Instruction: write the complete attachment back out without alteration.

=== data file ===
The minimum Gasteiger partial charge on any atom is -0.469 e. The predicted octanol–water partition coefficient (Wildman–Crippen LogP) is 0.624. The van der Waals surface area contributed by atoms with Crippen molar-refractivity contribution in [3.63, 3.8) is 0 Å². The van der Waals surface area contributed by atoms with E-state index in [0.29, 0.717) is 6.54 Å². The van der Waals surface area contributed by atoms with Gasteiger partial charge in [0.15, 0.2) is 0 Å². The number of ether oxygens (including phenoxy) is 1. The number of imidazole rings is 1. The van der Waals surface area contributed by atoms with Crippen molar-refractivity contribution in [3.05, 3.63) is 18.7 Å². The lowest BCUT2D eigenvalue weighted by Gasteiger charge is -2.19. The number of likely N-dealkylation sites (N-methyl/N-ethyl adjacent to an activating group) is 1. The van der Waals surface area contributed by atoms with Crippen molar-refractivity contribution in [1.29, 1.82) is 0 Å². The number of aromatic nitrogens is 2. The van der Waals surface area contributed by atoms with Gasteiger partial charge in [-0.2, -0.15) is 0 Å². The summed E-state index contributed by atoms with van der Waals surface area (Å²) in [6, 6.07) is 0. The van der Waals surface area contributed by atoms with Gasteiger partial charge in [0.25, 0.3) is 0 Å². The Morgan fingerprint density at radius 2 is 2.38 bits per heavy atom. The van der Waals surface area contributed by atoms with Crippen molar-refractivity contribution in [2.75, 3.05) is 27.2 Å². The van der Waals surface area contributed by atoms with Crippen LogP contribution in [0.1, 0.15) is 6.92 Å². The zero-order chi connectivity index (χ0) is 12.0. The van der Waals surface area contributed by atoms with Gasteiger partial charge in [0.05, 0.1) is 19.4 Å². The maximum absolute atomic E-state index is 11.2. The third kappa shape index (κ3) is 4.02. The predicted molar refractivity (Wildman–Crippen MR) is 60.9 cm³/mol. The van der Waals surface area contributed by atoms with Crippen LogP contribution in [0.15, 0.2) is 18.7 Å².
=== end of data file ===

The minimum Gasteiger partial charge on any atom is -0.469 e. The predicted octanol–water partition coefficient (Wildman–Crippen LogP) is 0.624. The van der Waals surface area contributed by atoms with Crippen molar-refractivity contribution in [3.63, 3.8) is 0 Å². The van der Waals surface area contributed by atoms with E-state index in [0.29, 0.717) is 6.54 Å². The van der Waals surface area contributed by atoms with Gasteiger partial charge in [0.15, 0.2) is 0 Å². The number of ether oxygens (including phenoxy) is 1. The number of imidazole rings is 1. The van der Waals surface area contributed by atoms with Crippen molar-refractivity contribution in [3.05, 3.63) is 18.7 Å². The lowest BCUT2D eigenvalue weighted by Gasteiger charge is -2.19. The number of likely N-dealkylation sites (N-methyl/N-ethyl adjacent to an activating group) is 1. The van der Waals surface area contributed by atoms with Crippen molar-refractivity contribution in [1.29, 1.82) is 0 Å². The number of aromatic nitrogens is 2. The van der Waals surface area contributed by atoms with Gasteiger partial charge in [-0.2, -0.15) is 0 Å². The summed E-state index contributed by atoms with van der Waals surface area (Å²) in [6, 6.07) is 0. The van der Waals surface area contributed by atoms with Gasteiger partial charge in [0.25, 0.3) is 0 Å². The Morgan fingerprint density at radius 2 is 2.38 bits per heavy atom. The van der Waals surface area contributed by atoms with Crippen molar-refractivity contribution in [2.75, 3.05) is 27.2 Å². The van der Waals surface area contributed by atoms with Crippen LogP contribution in [0.1, 0.15) is 6.92 Å². The zero-order chi connectivity index (χ0) is 12.0. The van der Waals surface area contributed by atoms with Gasteiger partial charge in [0.05, 0.1) is 19.4 Å². The maximum absolute atomic E-state index is 11.2. The third kappa shape index (κ3) is 4.02. The predicted molar refractivity (Wildman–Crippen MR) is 60.9 cm³/mol. The van der Waals surface area contributed by atoms with Crippen LogP contribution in [0.15, 0.2) is 18.7 Å².